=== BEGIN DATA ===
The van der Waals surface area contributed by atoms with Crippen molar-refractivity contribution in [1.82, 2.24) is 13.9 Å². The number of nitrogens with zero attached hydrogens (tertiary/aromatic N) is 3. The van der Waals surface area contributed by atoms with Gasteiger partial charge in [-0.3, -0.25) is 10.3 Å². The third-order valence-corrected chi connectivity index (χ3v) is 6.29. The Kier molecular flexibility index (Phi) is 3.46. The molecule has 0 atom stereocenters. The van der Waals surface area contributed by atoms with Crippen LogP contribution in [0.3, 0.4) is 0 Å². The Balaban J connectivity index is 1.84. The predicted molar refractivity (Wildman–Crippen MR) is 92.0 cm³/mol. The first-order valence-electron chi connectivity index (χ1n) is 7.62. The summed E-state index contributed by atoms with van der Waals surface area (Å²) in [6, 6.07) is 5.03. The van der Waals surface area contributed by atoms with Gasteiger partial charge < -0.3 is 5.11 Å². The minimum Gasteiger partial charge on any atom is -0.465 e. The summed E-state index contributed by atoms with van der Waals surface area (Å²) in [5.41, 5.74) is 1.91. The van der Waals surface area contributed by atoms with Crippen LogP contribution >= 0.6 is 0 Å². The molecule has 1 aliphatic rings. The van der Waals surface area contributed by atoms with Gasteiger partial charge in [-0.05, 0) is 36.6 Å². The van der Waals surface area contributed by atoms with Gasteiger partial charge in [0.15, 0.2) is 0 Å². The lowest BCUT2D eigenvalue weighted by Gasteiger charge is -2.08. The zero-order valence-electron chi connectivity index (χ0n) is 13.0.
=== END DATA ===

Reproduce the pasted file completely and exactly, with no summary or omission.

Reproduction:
The van der Waals surface area contributed by atoms with Crippen molar-refractivity contribution in [1.82, 2.24) is 13.9 Å². The number of nitrogens with zero attached hydrogens (tertiary/aromatic N) is 3. The van der Waals surface area contributed by atoms with Gasteiger partial charge in [-0.3, -0.25) is 10.3 Å². The third-order valence-corrected chi connectivity index (χ3v) is 6.29. The Kier molecular flexibility index (Phi) is 3.46. The molecule has 0 atom stereocenters. The van der Waals surface area contributed by atoms with Crippen LogP contribution in [0.3, 0.4) is 0 Å². The Balaban J connectivity index is 1.84. The predicted molar refractivity (Wildman–Crippen MR) is 92.0 cm³/mol. The first-order valence-electron chi connectivity index (χ1n) is 7.62. The summed E-state index contributed by atoms with van der Waals surface area (Å²) in [6, 6.07) is 5.03. The van der Waals surface area contributed by atoms with Gasteiger partial charge < -0.3 is 5.11 Å². The minimum Gasteiger partial charge on any atom is -0.465 e. The summed E-state index contributed by atoms with van der Waals surface area (Å²) in [5.41, 5.74) is 1.91. The van der Waals surface area contributed by atoms with Crippen LogP contribution >= 0.6 is 0 Å². The molecule has 1 aliphatic rings. The van der Waals surface area contributed by atoms with Gasteiger partial charge in [-0.05, 0) is 36.6 Å². The van der Waals surface area contributed by atoms with Gasteiger partial charge in [0.15, 0.2) is 0 Å². The lowest BCUT2D eigenvalue weighted by Gasteiger charge is -2.08. The zero-order valence-electron chi connectivity index (χ0n) is 13.0.